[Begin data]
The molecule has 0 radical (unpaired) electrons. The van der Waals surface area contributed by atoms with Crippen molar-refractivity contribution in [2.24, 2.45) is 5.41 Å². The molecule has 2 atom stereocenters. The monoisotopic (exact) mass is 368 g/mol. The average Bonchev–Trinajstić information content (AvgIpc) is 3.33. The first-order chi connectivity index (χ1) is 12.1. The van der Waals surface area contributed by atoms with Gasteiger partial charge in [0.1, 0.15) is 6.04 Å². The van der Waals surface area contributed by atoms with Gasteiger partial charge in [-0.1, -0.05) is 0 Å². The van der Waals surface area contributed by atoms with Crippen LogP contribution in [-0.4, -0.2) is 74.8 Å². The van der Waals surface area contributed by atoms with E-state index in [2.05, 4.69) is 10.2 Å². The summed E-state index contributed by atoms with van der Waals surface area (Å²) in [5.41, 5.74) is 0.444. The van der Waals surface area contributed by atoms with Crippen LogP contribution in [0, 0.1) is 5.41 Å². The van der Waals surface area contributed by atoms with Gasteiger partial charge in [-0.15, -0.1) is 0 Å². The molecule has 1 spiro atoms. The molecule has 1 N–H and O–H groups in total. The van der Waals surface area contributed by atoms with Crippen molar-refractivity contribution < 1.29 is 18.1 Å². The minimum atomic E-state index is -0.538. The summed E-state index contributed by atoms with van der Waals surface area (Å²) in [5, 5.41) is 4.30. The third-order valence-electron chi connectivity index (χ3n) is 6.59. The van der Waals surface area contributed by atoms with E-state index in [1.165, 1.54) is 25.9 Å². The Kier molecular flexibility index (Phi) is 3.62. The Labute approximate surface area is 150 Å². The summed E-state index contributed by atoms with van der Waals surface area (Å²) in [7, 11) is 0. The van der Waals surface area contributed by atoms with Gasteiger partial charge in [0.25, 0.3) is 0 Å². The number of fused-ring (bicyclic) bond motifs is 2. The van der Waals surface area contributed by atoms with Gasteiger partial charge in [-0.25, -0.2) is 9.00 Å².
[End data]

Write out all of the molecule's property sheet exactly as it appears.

The molecule has 0 radical (unpaired) electrons. The van der Waals surface area contributed by atoms with Crippen molar-refractivity contribution in [2.24, 2.45) is 5.41 Å². The molecule has 2 atom stereocenters. The monoisotopic (exact) mass is 368 g/mol. The average Bonchev–Trinajstić information content (AvgIpc) is 3.33. The first-order chi connectivity index (χ1) is 12.1. The van der Waals surface area contributed by atoms with Gasteiger partial charge in [0.1, 0.15) is 6.04 Å². The van der Waals surface area contributed by atoms with Gasteiger partial charge in [-0.1, -0.05) is 0 Å². The van der Waals surface area contributed by atoms with Crippen LogP contribution in [-0.4, -0.2) is 74.8 Å². The van der Waals surface area contributed by atoms with E-state index in [2.05, 4.69) is 10.2 Å². The summed E-state index contributed by atoms with van der Waals surface area (Å²) in [5.41, 5.74) is 0.444. The van der Waals surface area contributed by atoms with Crippen LogP contribution in [0, 0.1) is 5.41 Å². The van der Waals surface area contributed by atoms with Gasteiger partial charge in [-0.15, -0.1) is 0 Å². The molecule has 1 spiro atoms. The molecule has 1 N–H and O–H groups in total. The van der Waals surface area contributed by atoms with Crippen molar-refractivity contribution < 1.29 is 18.1 Å². The minimum atomic E-state index is -0.538. The summed E-state index contributed by atoms with van der Waals surface area (Å²) in [5, 5.41) is 4.30. The third-order valence-electron chi connectivity index (χ3n) is 6.59. The van der Waals surface area contributed by atoms with E-state index in [1.165, 1.54) is 25.9 Å². The Kier molecular flexibility index (Phi) is 3.62. The Labute approximate surface area is 150 Å². The summed E-state index contributed by atoms with van der Waals surface area (Å²) in [7, 11) is 0. The van der Waals surface area contributed by atoms with Gasteiger partial charge in [0.25, 0.3) is 0 Å². The number of fused-ring (bicyclic) bond motifs is 2. The van der Waals surface area contributed by atoms with Gasteiger partial charge in [-0.25, -0.2) is 9.00 Å².